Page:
Rift Emerges Among Gun Owners Over Concealing Weapons in Schools, the headline at The New York Times [gleefully?] proclaims. The story details Michiganders’ fight over gun rights within the state’s pubic schools. In this corner, we have gun owners like Kenneth Herman [above] who wants to open carry in schools (as is their natural, civil and Constitutionally protected right). In that corner, we have gun control advocates who want a total gun ban in schools (because guns). In this corner, we have gun owners who want to be able to carry concealed in schools, who are OK with a ban on open carry in schools. The antis are the antis. But where do you stand on open vs. concealed in schools? Before you answer, check out the horse trading going on in the Mitten State . . .
Michigan law on weapons in schools is complex, and to some extent unsettled. Like many states, Michigan bans concealed guns at schools, libraries, sports arenas and other places. But the judge in the Clio case found that residents can take handguns into those spaces provided they carry them openly and have concealed pistol licenses.
Another Michigan judge, however, found just the opposite, ruling that the Ann Arbor schools acted legally in banning openly carried guns inside their buildings.
State Senator Arlan Meekhof, a Republican with a concealed pistol license who said he carries a weapon “all the time, except in schools,” is trying to resolve the conflict. He has sponsored legislation that would prohibit open carry on school campuses and require schools to allow concealed carry on their campuses for permit holders who seek an exemption.
Ah an “exemption.” So Michiganders seeking to conceal carry at school would have to ask the state’s permission to exercise their gun rights twice. It would kinda be like double-secret probation, only the reverse.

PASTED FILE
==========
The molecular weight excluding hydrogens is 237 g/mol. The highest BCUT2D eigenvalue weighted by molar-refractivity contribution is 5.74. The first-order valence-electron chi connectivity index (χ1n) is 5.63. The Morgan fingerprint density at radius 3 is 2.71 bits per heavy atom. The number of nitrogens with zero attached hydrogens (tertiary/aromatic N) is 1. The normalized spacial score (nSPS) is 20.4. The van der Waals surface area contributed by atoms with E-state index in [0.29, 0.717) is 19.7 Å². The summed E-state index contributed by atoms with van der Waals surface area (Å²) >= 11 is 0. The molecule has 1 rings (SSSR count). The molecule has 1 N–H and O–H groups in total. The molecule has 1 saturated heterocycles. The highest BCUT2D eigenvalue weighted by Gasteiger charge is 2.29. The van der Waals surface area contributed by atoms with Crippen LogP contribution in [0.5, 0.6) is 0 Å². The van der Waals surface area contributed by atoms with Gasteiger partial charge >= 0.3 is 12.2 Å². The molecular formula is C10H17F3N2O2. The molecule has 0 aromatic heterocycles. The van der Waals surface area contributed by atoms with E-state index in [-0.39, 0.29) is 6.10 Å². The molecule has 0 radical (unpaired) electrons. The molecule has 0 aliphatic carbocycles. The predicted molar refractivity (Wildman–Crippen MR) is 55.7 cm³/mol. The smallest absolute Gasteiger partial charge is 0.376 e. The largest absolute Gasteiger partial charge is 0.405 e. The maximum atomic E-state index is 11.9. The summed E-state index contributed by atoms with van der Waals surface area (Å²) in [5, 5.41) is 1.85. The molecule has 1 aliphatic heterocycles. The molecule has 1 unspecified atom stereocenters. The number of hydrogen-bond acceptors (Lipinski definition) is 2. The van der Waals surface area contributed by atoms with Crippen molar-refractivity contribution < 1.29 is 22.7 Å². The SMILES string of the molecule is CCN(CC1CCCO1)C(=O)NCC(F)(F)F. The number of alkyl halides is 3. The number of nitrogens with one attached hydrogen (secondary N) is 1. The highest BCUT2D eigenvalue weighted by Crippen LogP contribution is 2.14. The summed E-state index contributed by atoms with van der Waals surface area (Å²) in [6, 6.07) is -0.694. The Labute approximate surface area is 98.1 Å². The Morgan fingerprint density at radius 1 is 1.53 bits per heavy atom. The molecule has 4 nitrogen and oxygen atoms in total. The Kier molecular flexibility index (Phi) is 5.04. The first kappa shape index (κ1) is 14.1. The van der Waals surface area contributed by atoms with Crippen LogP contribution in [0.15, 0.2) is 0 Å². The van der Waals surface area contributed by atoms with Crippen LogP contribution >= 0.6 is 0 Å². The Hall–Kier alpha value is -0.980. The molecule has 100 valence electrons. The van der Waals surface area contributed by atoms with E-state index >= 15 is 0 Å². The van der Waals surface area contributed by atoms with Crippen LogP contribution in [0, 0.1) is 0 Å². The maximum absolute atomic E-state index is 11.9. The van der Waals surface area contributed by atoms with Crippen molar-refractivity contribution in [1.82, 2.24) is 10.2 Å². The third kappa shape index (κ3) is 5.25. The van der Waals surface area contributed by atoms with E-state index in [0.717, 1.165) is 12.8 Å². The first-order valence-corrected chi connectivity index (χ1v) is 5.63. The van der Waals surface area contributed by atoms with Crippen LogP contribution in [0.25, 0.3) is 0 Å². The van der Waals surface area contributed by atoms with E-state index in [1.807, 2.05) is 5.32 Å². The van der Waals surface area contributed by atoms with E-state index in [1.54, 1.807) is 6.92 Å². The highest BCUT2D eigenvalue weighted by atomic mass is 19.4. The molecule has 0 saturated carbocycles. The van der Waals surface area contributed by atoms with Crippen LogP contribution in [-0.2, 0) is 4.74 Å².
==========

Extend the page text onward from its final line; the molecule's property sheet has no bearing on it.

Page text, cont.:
The legislation would apply to schools covering kindergarten through 12th grade, and seeks to extend concealed-carry rights to colleges, bars, day care centers and other areas where such guns are currently restricted. The legality of guns on public college campuses remains murky: The University of Michigan bans weapons on its property, but that policy has been challenged in court. Under the bill, private businesses could still restrict guns on their property.
So the deal here adds campus carry to the mix to sweeten the pot for those who oppose the bill because of the open carry prohibition. Politics, eh?
Though Mr. Meekhof said he generally supported open-carry rights, and though many gun owners alternate between concealed and open carry depending on the setting, he said classrooms deserved special protection from the distraction that openly carried firearms might cause.
“Someone exercising their right causes a disruption in education of our kids,” added Mr. Meekhof, the Senate majority leader. “I’m trying to find a way where people can still exercise their constitutional rights and not have the sight of a gun cause the school to lock everybody down.”
Don’t scare the
horses students! Better they remain oblivious to guns that are around them, right? What’s your take on all this?